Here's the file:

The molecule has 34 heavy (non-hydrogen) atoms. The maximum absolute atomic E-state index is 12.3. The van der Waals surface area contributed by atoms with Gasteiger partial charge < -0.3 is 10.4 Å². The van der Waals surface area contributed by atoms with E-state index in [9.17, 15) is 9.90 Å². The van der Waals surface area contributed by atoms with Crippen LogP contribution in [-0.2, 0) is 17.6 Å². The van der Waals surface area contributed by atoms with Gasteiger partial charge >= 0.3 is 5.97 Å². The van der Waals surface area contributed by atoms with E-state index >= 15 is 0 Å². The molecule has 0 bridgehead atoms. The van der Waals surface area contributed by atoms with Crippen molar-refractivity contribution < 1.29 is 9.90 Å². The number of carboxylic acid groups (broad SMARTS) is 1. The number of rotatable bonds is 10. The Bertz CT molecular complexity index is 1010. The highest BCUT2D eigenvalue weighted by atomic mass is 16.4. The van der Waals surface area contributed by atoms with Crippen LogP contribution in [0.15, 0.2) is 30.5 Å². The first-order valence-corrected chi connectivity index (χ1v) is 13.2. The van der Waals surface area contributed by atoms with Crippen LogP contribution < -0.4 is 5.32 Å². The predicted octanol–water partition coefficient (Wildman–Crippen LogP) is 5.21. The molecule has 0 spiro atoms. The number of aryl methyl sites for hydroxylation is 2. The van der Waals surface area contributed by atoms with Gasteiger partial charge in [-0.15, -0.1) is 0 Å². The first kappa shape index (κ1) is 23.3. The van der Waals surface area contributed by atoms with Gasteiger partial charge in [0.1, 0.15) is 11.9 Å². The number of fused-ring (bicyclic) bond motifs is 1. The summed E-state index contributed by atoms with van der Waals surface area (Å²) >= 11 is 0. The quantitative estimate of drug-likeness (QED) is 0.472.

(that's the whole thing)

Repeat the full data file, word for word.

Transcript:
The molecule has 34 heavy (non-hydrogen) atoms. The maximum absolute atomic E-state index is 12.3. The van der Waals surface area contributed by atoms with Gasteiger partial charge < -0.3 is 10.4 Å². The van der Waals surface area contributed by atoms with E-state index in [9.17, 15) is 9.90 Å². The van der Waals surface area contributed by atoms with Crippen LogP contribution in [-0.2, 0) is 17.6 Å². The van der Waals surface area contributed by atoms with Gasteiger partial charge >= 0.3 is 5.97 Å². The van der Waals surface area contributed by atoms with E-state index >= 15 is 0 Å². The molecule has 0 bridgehead atoms. The van der Waals surface area contributed by atoms with Crippen molar-refractivity contribution < 1.29 is 9.90 Å². The number of carboxylic acid groups (broad SMARTS) is 1. The number of rotatable bonds is 10. The Bertz CT molecular complexity index is 1010. The highest BCUT2D eigenvalue weighted by atomic mass is 16.4. The van der Waals surface area contributed by atoms with Crippen LogP contribution in [0.15, 0.2) is 30.5 Å². The first-order valence-corrected chi connectivity index (χ1v) is 13.2. The van der Waals surface area contributed by atoms with Crippen LogP contribution < -0.4 is 5.32 Å². The predicted octanol–water partition coefficient (Wildman–Crippen LogP) is 5.21. The molecule has 0 spiro atoms. The number of aryl methyl sites for hydroxylation is 2. The van der Waals surface area contributed by atoms with Gasteiger partial charge in [-0.15, -0.1) is 0 Å². The first kappa shape index (κ1) is 23.3. The van der Waals surface area contributed by atoms with Gasteiger partial charge in [0.1, 0.15) is 11.9 Å². The number of fused-ring (bicyclic) bond motifs is 1. The summed E-state index contributed by atoms with van der Waals surface area (Å²) >= 11 is 0. The quantitative estimate of drug-likeness (QED) is 0.472.